Nike earned $791 million in its recent quarter, up 16 percent from $682 million a year ago and ahead of analyst estimates.
In the quarter, which ran December-February, revenue rose 7 percent to $7.5 billion, just short of estimates.
Nike, the biggest sports equipment company worldwide, is taking advantage of missteps at No. 2 Adidas, which is looking for a replacement for its CEO.
Nike has been on a roll after revamping its struggling China division and benefiting from the trend of consumers wearing fashionable athletic wear and shoes as everyday items. That’s helped the company generate growth in mature markets such as North America, where sales increased 6 percent to $3.25 billion last quarter.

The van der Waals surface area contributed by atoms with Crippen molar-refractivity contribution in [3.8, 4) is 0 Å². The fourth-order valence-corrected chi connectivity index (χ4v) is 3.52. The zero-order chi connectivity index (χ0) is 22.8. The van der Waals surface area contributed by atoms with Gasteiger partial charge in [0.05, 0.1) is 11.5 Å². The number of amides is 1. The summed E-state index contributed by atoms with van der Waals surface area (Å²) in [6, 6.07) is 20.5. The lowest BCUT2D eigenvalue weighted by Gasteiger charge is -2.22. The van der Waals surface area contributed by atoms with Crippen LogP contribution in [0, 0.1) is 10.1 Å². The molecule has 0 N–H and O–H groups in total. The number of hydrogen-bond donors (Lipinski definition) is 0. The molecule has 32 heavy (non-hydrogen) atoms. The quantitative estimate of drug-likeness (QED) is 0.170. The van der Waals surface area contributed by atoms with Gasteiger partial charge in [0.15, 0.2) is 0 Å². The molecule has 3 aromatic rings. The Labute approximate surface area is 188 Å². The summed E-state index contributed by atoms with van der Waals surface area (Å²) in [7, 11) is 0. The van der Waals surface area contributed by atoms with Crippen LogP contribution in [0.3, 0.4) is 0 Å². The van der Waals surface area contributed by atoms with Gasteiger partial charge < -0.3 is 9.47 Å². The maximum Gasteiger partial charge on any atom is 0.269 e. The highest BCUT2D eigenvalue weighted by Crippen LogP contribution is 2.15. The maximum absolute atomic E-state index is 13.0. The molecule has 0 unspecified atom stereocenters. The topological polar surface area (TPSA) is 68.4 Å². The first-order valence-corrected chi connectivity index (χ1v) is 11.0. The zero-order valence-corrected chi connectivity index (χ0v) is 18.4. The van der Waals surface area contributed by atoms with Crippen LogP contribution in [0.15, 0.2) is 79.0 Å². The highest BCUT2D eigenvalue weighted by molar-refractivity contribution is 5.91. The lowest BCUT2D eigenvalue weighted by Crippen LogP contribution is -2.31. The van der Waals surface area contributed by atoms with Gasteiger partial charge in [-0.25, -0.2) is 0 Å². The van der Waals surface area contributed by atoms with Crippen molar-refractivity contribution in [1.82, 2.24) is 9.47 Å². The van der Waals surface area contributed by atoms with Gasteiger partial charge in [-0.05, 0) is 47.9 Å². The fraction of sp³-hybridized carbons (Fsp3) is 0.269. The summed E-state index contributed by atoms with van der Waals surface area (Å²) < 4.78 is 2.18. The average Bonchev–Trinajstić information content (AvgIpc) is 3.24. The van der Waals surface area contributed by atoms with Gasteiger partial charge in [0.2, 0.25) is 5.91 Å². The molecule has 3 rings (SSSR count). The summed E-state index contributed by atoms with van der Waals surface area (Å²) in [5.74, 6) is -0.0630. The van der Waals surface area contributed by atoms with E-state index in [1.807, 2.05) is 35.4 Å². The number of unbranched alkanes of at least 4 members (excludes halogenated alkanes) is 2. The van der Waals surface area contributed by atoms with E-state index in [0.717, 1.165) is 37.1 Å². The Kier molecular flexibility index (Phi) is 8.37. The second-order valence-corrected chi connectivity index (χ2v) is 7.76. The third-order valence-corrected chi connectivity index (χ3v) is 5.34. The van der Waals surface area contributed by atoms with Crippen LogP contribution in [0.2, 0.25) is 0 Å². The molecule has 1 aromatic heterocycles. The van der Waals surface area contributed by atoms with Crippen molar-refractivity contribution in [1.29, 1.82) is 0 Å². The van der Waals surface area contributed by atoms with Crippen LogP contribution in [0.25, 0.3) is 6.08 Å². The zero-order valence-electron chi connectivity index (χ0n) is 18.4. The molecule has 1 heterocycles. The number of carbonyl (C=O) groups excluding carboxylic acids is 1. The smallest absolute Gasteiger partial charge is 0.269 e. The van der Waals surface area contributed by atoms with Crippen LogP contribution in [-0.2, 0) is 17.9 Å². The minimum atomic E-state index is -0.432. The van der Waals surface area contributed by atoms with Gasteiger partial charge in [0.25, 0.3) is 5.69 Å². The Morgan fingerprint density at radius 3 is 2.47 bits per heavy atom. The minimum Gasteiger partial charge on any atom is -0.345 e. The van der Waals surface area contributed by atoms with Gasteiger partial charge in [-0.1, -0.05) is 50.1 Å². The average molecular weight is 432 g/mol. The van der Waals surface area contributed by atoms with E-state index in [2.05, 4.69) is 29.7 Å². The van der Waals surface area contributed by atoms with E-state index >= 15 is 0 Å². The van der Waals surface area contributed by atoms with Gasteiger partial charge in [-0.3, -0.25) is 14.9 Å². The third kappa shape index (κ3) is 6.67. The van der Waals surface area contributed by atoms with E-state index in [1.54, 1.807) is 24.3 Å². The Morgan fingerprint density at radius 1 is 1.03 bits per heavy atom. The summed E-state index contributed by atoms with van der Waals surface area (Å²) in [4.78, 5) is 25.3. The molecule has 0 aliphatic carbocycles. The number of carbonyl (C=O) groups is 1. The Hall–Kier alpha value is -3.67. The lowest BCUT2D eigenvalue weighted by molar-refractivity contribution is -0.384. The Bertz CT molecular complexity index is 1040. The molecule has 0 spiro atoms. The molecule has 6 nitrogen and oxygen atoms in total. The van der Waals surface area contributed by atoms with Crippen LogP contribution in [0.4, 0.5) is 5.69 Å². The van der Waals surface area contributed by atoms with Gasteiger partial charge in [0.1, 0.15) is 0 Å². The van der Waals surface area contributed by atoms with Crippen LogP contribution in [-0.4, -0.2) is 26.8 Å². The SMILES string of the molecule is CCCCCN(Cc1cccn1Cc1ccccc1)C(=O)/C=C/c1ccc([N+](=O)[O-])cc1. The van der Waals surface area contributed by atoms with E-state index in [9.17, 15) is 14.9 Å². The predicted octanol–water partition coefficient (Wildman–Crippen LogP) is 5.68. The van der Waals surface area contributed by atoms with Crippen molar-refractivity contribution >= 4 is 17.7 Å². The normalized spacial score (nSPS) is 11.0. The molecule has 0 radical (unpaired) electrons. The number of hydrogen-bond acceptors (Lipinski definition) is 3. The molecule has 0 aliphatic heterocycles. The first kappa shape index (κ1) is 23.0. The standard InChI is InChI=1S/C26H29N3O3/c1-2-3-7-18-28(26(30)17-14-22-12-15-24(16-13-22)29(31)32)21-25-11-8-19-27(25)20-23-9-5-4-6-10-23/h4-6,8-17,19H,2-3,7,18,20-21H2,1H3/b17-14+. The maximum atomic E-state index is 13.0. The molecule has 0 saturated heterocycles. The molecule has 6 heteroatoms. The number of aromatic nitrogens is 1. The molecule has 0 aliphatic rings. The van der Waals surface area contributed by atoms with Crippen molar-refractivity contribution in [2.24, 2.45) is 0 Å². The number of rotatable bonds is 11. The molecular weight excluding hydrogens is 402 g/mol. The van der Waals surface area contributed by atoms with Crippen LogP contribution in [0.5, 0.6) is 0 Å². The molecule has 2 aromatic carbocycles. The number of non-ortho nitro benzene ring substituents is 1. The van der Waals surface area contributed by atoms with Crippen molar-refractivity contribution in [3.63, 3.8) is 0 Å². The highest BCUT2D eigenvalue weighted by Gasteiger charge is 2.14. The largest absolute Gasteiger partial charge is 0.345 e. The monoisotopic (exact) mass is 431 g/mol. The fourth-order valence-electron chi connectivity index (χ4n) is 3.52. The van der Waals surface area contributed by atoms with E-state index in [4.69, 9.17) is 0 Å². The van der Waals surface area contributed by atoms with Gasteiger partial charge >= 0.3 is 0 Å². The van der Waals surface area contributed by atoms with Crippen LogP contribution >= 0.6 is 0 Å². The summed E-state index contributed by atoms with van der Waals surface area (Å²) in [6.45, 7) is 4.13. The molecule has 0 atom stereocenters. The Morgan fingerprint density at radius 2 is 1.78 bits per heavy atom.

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“Juggernaut” is how Rob Plaza, an analyst at Key Private Bank, described Nike’s results: “It’s really hard to bet against this company right now and find a large-cap company to produce this kind of profitable growth.”
Key Bank, based in Cleveland, owns Nike shares.
The gains in North America, Nike’s largest market, will continue — with orders for delivery from March through July rising 15 percent. Analysts estimated an 11.6 percent gain, on average, according to researcher Consensus Metrix.
Total orders rose 11 percent, excluding the effects of foreign-currency exchange rate fluctuations. That topped estimates of 9.9 percent. The measure is closely watched because investors view it as a proxy for future sales.